¶ 3 After thorough consideration of the entire record before us on appeal, including the original record, transcripts, exhibits and briefs, we find that Count IV must be reversed with instructions to dismiss. No other relief is required. In Proposition I, McGee correctly claims there was insufficient evidence to convict him of conspiracy to distribute a controlled dangerous substance. The elements of a conspiracy are (1) an agreement to commit the crime(s), and (2) an overt act by one or more of the parties in furtherance of the conspiracy, or to effect its purpose.2 A conspiracy may be proved by circumstantial evidence from which its existence may be fairly inferred.3 To have a conspiracy, there must be at least two parties who have agreed to commit a crime. No State or defense witness ever saw Larry Hopson, the second party charged in the Information.4 The State cites State v. Davis5 for its claim that the circumstantial evidence here supports an inference that Larry Hopson and McGee agreed to distribute cocaine. In Davis, witnesses saw both the defendant and the co-conspirator. The same is true of the State's other cited cases involving conspiracy charges.6 Reviewing the Court's cases involving conspiracy charges or convictions back to statehood and earlier, we find no case in which a conviction for conspiracy was upheld where no witness saw or spoke to the alleged co-conspirator, he or his statements were not produced at trial, and the only evidence came from a third party's testimony about a defendant's assertion that another person helped him commit the crime. There simply is not enough evidence for a rational trier of fact to find beyond a reasonable doubt that a second person was involved in an agreement with McGee to sell crack cocaine.7 This proposition is granted, and Count IV is dismissed for lack of evidence.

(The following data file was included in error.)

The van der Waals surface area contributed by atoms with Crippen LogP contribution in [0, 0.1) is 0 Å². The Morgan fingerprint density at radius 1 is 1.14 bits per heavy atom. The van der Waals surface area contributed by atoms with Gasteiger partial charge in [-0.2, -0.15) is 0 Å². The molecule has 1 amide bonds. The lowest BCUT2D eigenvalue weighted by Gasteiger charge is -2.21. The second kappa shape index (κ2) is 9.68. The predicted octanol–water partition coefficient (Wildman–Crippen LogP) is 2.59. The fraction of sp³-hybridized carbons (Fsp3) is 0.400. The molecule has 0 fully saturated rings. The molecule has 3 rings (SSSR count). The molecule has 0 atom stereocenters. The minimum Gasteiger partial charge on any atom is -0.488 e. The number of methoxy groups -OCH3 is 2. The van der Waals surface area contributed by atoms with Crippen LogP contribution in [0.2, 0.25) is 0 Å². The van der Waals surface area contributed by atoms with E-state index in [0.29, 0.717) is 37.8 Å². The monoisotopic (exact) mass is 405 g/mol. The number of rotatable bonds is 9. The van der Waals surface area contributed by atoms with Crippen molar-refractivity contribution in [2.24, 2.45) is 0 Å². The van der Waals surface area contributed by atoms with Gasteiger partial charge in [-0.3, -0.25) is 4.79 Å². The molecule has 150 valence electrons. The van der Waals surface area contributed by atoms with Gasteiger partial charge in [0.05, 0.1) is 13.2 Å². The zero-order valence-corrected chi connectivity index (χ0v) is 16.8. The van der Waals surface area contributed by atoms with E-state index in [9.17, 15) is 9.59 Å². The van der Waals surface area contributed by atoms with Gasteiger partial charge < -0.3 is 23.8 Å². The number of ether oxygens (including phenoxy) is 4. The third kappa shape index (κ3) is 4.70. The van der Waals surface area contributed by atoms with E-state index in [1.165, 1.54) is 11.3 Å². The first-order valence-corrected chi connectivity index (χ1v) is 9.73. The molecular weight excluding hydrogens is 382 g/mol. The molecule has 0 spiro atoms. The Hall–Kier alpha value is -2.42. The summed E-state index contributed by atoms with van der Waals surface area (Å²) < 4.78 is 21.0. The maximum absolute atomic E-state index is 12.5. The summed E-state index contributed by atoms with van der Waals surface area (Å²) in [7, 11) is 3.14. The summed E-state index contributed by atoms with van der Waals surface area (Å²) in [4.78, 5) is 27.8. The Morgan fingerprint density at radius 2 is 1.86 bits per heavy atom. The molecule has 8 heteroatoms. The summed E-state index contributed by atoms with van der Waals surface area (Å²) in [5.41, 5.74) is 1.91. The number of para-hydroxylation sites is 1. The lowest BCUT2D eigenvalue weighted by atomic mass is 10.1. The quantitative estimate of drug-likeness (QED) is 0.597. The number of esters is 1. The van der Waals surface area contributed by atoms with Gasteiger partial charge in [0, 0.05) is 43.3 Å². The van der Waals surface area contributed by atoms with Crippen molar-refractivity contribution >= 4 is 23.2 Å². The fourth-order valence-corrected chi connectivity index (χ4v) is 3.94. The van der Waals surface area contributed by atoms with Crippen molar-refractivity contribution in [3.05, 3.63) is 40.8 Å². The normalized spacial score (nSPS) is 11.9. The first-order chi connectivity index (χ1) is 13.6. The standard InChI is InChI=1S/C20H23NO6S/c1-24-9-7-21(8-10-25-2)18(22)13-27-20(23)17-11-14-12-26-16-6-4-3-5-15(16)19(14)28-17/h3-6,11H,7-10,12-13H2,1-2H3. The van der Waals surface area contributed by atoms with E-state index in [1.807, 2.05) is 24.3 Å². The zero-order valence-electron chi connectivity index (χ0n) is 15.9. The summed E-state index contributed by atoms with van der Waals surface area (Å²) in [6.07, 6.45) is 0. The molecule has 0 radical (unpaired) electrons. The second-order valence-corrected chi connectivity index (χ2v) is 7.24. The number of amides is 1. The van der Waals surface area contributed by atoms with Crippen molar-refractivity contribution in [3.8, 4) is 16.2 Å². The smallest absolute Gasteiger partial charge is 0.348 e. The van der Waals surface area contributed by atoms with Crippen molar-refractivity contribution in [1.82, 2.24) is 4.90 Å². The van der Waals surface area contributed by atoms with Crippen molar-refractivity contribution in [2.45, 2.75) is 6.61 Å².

¶ 4 We find in Proposition II that character evidence, such as mitigating evidence, is not admissible in non-capital guilt or sentencing proceedings.8 We find in Proposition III that McGee withdrew his request to represent himself at trial, and was not denied his constitutional right to act as his own counsel.9 We find in Proposition IV that counsel, who succeeded in getting two counts dismissed and preserved McGee's requests for witnesses to testify regarding entrapment and in mitigation, was not ineffective.10